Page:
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  • Writer's pictureInternational Lawyers Project

The Role of Public Interest Litigation in Guaranteeing Oversight in Sovereign Debt Contraction

Updated: Nov 24, 2023

It is not in dispute that many African countries are facing a sovereign debt crisis. While debt financing is crucial for development, if contracted irresponsibly, it can also result in overly onerous debt repayment obligations that restrict the ability of governments to provide public goods and social protection. It is, therefore, essential for there to be transparency and accountability in the contraction of debt.

During the PALU conference, which took place in Livingstone, Zambia, the role of the legal profession in the sovereign debt crisis was considered. It was agreed that lawyers play a critical role that includes the drafting of sovereign debt contracts during debt negotiation and debt restructuring, the resolution of disputes as well as the legal challenge of illegal and hidden debt.

This blog will illustrate how lawyers, through public interest litigation, can ensure that governments are held accountable when contracting sovereign debt by considering the Zimbabwe Coalition on Debt and Development (ZIMCODD) case and the lessons to be learned.

The Zimbabwe Sovereign Debt case was a public interest case brought by ZIMCODD and two social justice activists against the Minister of Finance of Zimbabwe. The case challenged the breach of the Constitution of Zimbabwe and the Public Debt Management Act (PDMA) in the contraction of sovereign debt.

The Constitution requires an Act of Parliament to set public debt ceilings. It also requires an Act of Parliament to set the conditions under which loans could be guaranteed. In addition, it requires the publishing of the terms of loans and guarantees and the tabling of a statement on Zimbabwe’s public debt. Finally, it requires parliamentary approval before any arrangements with foreign entities can be binding.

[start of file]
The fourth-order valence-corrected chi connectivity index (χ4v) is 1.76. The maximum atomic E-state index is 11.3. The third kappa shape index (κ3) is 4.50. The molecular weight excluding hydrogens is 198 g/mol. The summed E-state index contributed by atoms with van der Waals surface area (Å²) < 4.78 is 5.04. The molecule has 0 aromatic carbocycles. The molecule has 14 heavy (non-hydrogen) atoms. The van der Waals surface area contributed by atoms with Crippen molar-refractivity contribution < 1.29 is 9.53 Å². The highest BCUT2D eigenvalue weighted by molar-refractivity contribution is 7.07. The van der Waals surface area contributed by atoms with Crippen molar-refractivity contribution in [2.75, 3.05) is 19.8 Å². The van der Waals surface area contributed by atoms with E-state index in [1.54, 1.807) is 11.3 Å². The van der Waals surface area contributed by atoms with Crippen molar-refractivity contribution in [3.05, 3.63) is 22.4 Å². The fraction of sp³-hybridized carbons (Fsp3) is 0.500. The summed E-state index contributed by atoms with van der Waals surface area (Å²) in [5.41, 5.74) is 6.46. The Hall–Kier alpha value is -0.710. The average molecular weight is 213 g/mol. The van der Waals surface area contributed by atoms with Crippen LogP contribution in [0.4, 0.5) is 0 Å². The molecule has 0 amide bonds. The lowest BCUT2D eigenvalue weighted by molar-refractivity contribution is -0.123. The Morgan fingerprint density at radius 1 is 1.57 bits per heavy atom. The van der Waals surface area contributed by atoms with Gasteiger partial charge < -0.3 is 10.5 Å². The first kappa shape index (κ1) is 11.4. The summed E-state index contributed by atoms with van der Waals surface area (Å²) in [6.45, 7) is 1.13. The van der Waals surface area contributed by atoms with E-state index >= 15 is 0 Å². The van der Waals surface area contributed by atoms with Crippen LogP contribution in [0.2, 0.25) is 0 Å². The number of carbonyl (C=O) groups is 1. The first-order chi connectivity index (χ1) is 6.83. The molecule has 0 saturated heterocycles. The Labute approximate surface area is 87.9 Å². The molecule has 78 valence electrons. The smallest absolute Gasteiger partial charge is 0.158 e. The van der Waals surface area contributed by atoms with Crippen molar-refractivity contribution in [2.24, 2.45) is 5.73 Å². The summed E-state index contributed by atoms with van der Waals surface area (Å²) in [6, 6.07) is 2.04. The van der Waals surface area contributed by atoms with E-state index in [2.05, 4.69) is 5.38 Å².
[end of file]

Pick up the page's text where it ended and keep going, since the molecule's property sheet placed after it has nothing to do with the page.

The Public Debt Management Act (PDMA), on the other hand, requires public debt not to exceed a limit set out in the Finance Bill or by the National Assembly. The Act also limits the amount of debt that can be contracted to not more than 70% of the Gross National Product. Furthermore, the PDMA requires the Minister to give reports twice a year on the performance of state loans and guarantees.

ZIMCODD challenged sovereign debt’s legitimacy by highlighting that the debt had been contracted in breach of the terms of the Constitution by not seeking National Assembly approval. The government had also guaranteed an onerous amount of debt which had placed an undue burden on the state and resulted in unsustainable levels of debt in the country.

ZIMCODD won the case with consent orders being made for the Minister of Finance to propose a limit for public borrowing. The High Court also ordered the Minister to publish a Bill amending the Public Debt Management Act to require Parliamentary approval to be given before the approval of loans and state guarantees, to set limits for borrowing, and to lay down procedures for the ratification or rejection of loans and guarantees.

This case demonstrates the importance of utilising judicial advocacy for the achievement of good governance. The significance of having parliamentary oversight ensures that the Ministry of Finance, which is a member of the executive, can be held accountable to the public through its legally appointed representatives in Parliament. This public oversight can ensure transparency in the incurrence of public debt and can ensure the uncovering of illegitimate borrowing and hidden debt.

While this was a big win for ZIMCODD, the challenges faced included the lack of legal expertise, political interference, lack of access to information, and the high costs of the litigation.

The role of the legal profession is thus central to guarding the interests of members of the public and ensuring transparency and accountability.


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